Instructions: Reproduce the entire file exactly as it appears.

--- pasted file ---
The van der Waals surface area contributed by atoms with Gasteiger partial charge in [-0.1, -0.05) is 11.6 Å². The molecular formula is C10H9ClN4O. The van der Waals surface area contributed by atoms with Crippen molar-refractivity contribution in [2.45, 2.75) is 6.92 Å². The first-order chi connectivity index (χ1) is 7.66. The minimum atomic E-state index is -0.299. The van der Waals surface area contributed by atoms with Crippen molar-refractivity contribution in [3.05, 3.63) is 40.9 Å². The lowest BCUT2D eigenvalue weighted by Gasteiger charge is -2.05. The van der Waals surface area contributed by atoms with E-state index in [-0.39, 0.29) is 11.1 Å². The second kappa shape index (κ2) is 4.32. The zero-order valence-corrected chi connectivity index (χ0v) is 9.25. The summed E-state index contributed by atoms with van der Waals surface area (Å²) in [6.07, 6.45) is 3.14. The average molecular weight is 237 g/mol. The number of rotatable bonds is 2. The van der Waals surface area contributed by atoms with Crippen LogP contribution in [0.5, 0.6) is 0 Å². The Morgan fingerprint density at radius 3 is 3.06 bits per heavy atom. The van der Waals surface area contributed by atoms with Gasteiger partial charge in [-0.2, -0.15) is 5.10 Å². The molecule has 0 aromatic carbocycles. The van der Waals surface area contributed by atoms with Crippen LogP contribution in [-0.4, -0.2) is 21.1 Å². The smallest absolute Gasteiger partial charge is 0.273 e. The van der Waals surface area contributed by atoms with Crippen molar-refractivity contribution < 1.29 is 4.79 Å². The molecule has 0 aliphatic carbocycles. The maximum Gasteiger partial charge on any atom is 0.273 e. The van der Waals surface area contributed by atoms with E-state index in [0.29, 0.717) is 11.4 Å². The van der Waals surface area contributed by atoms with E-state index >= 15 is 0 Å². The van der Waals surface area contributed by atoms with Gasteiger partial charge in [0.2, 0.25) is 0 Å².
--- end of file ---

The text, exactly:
The van der Waals surface area contributed by atoms with Gasteiger partial charge in [-0.1, -0.05) is 11.6 Å². The molecular formula is C10H9ClN4O. The van der Waals surface area contributed by atoms with Crippen molar-refractivity contribution in [2.45, 2.75) is 6.92 Å². The first-order chi connectivity index (χ1) is 7.66. The minimum atomic E-state index is -0.299. The van der Waals surface area contributed by atoms with Crippen molar-refractivity contribution in [3.05, 3.63) is 40.9 Å². The lowest BCUT2D eigenvalue weighted by Gasteiger charge is -2.05. The van der Waals surface area contributed by atoms with E-state index in [-0.39, 0.29) is 11.1 Å². The second kappa shape index (κ2) is 4.32. The zero-order valence-corrected chi connectivity index (χ0v) is 9.25. The summed E-state index contributed by atoms with van der Waals surface area (Å²) in [6.07, 6.45) is 3.14. The average molecular weight is 237 g/mol. The number of rotatable bonds is 2. The van der Waals surface area contributed by atoms with Crippen LogP contribution in [0.5, 0.6) is 0 Å². The Morgan fingerprint density at radius 3 is 3.06 bits per heavy atom. The van der Waals surface area contributed by atoms with Gasteiger partial charge in [-0.2, -0.15) is 5.10 Å². The molecule has 0 aromatic carbocycles. The van der Waals surface area contributed by atoms with Crippen LogP contribution in [-0.4, -0.2) is 21.1 Å². The smallest absolute Gasteiger partial charge is 0.273 e. The van der Waals surface area contributed by atoms with Crippen molar-refractivity contribution < 1.29 is 4.79 Å². The molecule has 0 aliphatic carbocycles. The maximum Gasteiger partial charge on any atom is 0.273 e. The van der Waals surface area contributed by atoms with E-state index in [0.29, 0.717) is 11.4 Å². The van der Waals surface area contributed by atoms with E-state index >= 15 is 0 Å². The van der Waals surface area contributed by atoms with Gasteiger partial charge in [0.2, 0.25) is 0 Å².